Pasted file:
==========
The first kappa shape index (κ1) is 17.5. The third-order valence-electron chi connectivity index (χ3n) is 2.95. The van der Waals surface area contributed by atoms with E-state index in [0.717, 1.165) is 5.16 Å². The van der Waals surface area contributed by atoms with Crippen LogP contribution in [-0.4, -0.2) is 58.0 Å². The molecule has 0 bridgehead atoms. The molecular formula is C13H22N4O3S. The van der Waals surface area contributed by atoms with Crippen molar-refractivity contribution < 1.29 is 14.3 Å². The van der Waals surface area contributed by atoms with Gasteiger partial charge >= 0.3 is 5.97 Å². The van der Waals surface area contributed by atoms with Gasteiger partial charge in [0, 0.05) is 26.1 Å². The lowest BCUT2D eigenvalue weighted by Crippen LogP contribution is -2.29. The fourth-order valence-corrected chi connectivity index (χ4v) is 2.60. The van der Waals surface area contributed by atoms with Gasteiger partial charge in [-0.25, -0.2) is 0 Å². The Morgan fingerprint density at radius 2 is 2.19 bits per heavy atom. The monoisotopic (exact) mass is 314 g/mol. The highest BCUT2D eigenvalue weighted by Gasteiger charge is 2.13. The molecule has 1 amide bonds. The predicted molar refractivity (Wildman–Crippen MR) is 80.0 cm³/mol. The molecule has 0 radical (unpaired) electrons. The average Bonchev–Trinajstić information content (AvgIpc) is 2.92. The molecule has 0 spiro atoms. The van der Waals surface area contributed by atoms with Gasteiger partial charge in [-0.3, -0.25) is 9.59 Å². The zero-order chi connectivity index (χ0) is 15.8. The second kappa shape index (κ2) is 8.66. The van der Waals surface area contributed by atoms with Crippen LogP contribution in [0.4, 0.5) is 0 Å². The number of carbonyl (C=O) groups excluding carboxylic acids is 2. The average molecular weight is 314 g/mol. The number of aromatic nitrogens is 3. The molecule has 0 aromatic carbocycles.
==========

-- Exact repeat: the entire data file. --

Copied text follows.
The first kappa shape index (κ1) is 17.5. The third-order valence-electron chi connectivity index (χ3n) is 2.95. The van der Waals surface area contributed by atoms with E-state index in [0.717, 1.165) is 5.16 Å². The van der Waals surface area contributed by atoms with Crippen LogP contribution in [-0.4, -0.2) is 58.0 Å². The molecule has 0 bridgehead atoms. The molecular formula is C13H22N4O3S. The van der Waals surface area contributed by atoms with Crippen molar-refractivity contribution < 1.29 is 14.3 Å². The van der Waals surface area contributed by atoms with Gasteiger partial charge >= 0.3 is 5.97 Å². The van der Waals surface area contributed by atoms with Gasteiger partial charge in [0, 0.05) is 26.1 Å². The lowest BCUT2D eigenvalue weighted by Crippen LogP contribution is -2.29. The fourth-order valence-corrected chi connectivity index (χ4v) is 2.60. The van der Waals surface area contributed by atoms with Gasteiger partial charge in [-0.25, -0.2) is 0 Å². The Morgan fingerprint density at radius 2 is 2.19 bits per heavy atom. The monoisotopic (exact) mass is 314 g/mol. The highest BCUT2D eigenvalue weighted by Gasteiger charge is 2.13. The molecule has 1 amide bonds. The predicted molar refractivity (Wildman–Crippen MR) is 80.0 cm³/mol. The molecule has 0 radical (unpaired) electrons. The average Bonchev–Trinajstić information content (AvgIpc) is 2.92. The molecule has 0 spiro atoms. The van der Waals surface area contributed by atoms with Gasteiger partial charge in [-0.3, -0.25) is 9.59 Å². The zero-order chi connectivity index (χ0) is 15.8. The second kappa shape index (κ2) is 8.66. The van der Waals surface area contributed by atoms with Crippen LogP contribution in [0.4, 0.5) is 0 Å². The number of carbonyl (C=O) groups excluding carboxylic acids is 2. The average molecular weight is 314 g/mol. The number of aromatic nitrogens is 3. The molecule has 0 aromatic carbocycles.